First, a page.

On Tuesday, January 20, 2015, the U.S. Supreme Court will hear oral argument in a significant Medicaid-preemption case from the Ninth Circuit, Exceptional Child Center, Inc. v. Armstrong. In that case, Medicaid-participating health care facilities in Idaho sued the state’s Department of Health and Welfare officials for failure to properly reimburse the providers for their costs under the Medicaid Act. The providers argue that Idaho’s low reimbursement rates violated Section 30(A) of the Medicaid Act, which requires states to reimburse providers at the rates that are “consistent with efficiency, economy, and quality of care and are sufficient to enlist enough providers.” 42 U.S.C. § 1396a(a)(30(A).

The Ninth Circuit had previously interpreted this language to require reimbursement at the “rates that bear a reasonable relationship to provider’s costs,” and rejected excuses from this requirement that are based on “purely budgetary reasons.” Orthopaedic Hosp. v. Belshe, 103 F.3d 1491, 1499 & n.3 (9th Cir. 1997). Based on the providers’ demonstration that the prior reimbursement rates were inadequate and obsolete and the parties’ stipulation that the state did not implement the proposed rate increases solely because it did not appropriate the necessary funds, the Ninth Circuit agreed with the providers.

Key to the Supreme Court’s consideration of the case is the fact that the providers’ suit was predicated solely on the Supremacy Clause of the U.S. Constitution. In considering this case, the Justices will grapple with the question of whether the Supremacy Clause indeed creates such an implied right of action to sue state officials, even when the federal statute does not create a private right of action, and even when the statute does not create federal “rights” enforceable under 42 U.S.C. § 1983. The Court’s decision will resolve a three-way circuit split that exists on this issue today.

Addressing the issue on behalf of 27 bipartisan Attorneys General, the Texas Attorney General argues in its amicus brief that the Ninth Circuit’s interpretation of the Supremacy Clause is erroneous, and exposes the states to unwarranted litigation from private parties, under various statutes beyond the Medicaid Act. The Attorneys General further maintain that the Ninth Circuit’s interpretation of the Supremacy Clause would render 42 U.S.C. § 1983 superfluous and allow private litigants to make an end-run around the Court’s implied right of action jurisprudence. They urge that even if implied right of action existed, the Medicaid Act’s section at issue cannot preempt state law because it merely establishes criteria for federal reimbursement. At most, the state’s failure to meet Section 30(A)’s reimbursement requirements can result in reduction or cutoff of federal funds to the state. But, in their view, it does not result in the state’s choice being preempted.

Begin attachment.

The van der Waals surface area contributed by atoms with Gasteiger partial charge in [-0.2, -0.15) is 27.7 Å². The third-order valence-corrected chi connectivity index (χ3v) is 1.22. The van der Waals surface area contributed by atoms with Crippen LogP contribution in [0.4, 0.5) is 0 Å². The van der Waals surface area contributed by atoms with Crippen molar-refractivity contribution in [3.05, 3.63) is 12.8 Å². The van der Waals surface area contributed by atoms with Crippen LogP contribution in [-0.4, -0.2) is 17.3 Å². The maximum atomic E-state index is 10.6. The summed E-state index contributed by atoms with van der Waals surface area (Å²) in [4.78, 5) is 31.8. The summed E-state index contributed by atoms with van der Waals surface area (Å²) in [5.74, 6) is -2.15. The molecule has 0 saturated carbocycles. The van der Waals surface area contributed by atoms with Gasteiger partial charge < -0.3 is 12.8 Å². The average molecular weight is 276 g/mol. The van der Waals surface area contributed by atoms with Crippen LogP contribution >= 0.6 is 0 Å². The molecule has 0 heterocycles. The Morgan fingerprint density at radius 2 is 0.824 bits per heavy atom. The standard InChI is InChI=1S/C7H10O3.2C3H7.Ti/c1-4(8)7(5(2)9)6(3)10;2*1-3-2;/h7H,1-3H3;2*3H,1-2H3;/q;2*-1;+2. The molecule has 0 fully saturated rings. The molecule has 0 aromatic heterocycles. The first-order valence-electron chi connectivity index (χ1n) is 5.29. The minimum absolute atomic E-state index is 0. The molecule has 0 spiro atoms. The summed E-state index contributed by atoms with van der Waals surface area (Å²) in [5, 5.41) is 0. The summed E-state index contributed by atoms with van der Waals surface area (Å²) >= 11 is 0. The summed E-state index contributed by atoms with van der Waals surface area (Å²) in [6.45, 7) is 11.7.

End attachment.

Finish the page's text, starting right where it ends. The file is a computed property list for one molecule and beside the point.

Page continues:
The Medicaid services providers in turn argue, with assistance from multiple amici, including the U.S. Chamber of Commerce, the American Hospital Association and the Federation of American Hospitals, that maintaining a private right of action is an important, time-tested method for enforcement of the Supremacy Clause against state and local mandates that interfere or conflict with federal law. The providers emphasize that claims seeking to enforce the Constitution arise as a necessary incident of the constitutional structure, and do not depend on the rights-creating language that is necessary to enforce statutes. They rely on the number of the Supreme Court’s cases – including, most notably, Ex parte Young, 209 U.S. 123 (1908), which upheld an individual’s claim to enjoin statue officials from enforcing an unconstitutional law. Based on the Young line of cases, the providers argue that, at a minimum, constitutional claims do not require statutory authorization when they merely pursue equitable relief.

The outcome of this case will be significant for the Medicaid-participating health care community. As the American Hospital Association’s brief points out, in 2012 alone, the cost of providing care to Medicaid beneficiaries exceeded reimbursements by $13.7 billion. In that same year, American hospitals treated 11.2 million Medicaid beneficiaries, being reimbursed at only 89 cents per each dollar they spent. In the climate when states continue cutting back the rates for outpatient and inpatient reimbursements, the Medicaid providers’ ability to challenge the state’s reimbursement rates in federal court is exceedingly important to the viability of Medicaid-participating health care facilities. It is also key for ensuring equal access to quality medical services for one-fifth of the population who are covered by the Medicaid Act.